Reporter Natalie Moore reveals that "Most of the incoming freshman at Robeson High School in Chicago’s Englewood neighborhood read below grade level," and that teen pregnancy also contributes to drop outs. She reports that "Chicago Public Schools has nothing in place to address the problem. No prevention, no counseling once teens become parents. Instead it’s up to struggling neighborhood high schools like Robeson to figure out what to do." Clearly, academic tutoring can help the freshmen boost their reading skill and academic confidence... and mentoring can support better life decisions among the girls!

Reporter Julia McEvoy explores how "Teenage boys can face tough choices as they advance toward manhood. But the choices Demetrius Davis is making are critical. He knows he can go the way of his two older brothers—one of them is dead and the other in jail—or he can reject street life and focus on graduating high school." She also exposes how faculty at Robeson struggles to keep kids in school and on track. Tutoring and Mentoring can help CPS help keep students on track!

Linda Lutton reports that the Johnel Ford story we mapped in February represents only one of three Robeson student murders this year. She explores the violence crisis and introduces a teacher who "finds himself on the front lines of the dropout crisis, with few resources." Tutoring and Mentoring can be part of a comprehensive solution to the shortage of resources available to CPS teachers and students!

It's just such a wasted opportunity if all we do is listen to this amazing journalism, shake our heads in disbelief, and then do nothing proactive to address the problem.

But we need leaders. And with this in mind, I tend to think it's not enough for media leadership to simply expose problems. They can be leaders for change, while still maintaining their journalistic integrity.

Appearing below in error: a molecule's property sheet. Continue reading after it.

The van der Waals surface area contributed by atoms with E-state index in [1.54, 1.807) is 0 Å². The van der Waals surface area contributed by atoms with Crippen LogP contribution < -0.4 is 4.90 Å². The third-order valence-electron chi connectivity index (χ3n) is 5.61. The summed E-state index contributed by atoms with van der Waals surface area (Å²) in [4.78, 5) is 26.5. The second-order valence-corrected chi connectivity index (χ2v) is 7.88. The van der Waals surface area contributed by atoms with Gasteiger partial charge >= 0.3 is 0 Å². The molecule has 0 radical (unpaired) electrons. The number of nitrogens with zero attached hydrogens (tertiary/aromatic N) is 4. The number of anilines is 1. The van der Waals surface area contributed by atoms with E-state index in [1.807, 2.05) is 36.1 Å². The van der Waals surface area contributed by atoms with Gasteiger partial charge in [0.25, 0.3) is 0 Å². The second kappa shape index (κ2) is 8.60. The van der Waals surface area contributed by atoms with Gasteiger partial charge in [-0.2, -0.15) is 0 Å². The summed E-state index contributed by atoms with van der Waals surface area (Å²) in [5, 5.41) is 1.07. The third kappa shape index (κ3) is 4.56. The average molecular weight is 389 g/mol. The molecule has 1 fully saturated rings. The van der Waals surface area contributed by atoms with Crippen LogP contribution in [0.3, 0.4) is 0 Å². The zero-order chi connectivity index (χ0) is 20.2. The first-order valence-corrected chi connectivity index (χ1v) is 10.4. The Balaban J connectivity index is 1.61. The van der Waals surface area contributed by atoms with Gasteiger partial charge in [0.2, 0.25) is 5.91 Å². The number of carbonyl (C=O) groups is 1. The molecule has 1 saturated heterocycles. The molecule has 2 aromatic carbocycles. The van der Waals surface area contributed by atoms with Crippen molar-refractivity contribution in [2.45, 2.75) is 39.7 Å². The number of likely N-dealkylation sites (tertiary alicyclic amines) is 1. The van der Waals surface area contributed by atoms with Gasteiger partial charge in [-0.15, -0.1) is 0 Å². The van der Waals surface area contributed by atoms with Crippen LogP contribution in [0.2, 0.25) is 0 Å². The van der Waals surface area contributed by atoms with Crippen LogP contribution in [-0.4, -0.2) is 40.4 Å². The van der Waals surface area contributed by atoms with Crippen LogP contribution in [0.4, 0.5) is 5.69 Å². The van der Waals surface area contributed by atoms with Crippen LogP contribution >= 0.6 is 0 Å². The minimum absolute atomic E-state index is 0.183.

For instance, when exposing negative news, why can't a media outlet's editorial staff mention the work people are doing in the field? Why can't their website point to directories of non profits and other organizations that offer service opportunities? (This seems to be particularly relevant when we consider the mission of community radio.)

In the case of the Fifty-Fifty Project: The Odds Of Graduating, why can't WBEZ direct concerned and action-minded listeners to places like Tutor/Mentor Connection, where listeners can get involved, ultimately helping to create more and better tutor/mentor programs for students in Englewood/Robeson and elsewhere?

I also call on the media to direct concerned donors, however ethically possible, to non profits like Tutor/Mentor Connection... who rely on charitable funding to survive, and to continue their important efforts.

And I call on YOU to do what you can... volunteer or donate if you can... but at the very least, contact media and business leadership and direct them to resources such as my blogs and maps, or this article at the "Tutor/Mentor Institute" that explains the logical connection behind combining adult volunteer mentors and inner city youth in one-on-one partnerships to help kids stay in school, succeed academically, find jobs, and alleviate our common concerns regarding drop-outs, crime, and poverty.

With media leadership, your proactive response to the negative news, and business dollars, there just might be a partnership out there that will make this work, before non profits that have the capacity for solutions run out of money, and Robeson just isn't news any more.

Thursday, April 23, 2009

Obama's "Serve America Act": A Focus on Volunteering and Mentoring

This week President Obama signed the Serve America Act into law. The Washington Post reports that the $5.7 billion bill is “designed to strengthen national community service efforts by boosting federal funding for thousands of volunteers in fields ranging from clean energy to health care and education.”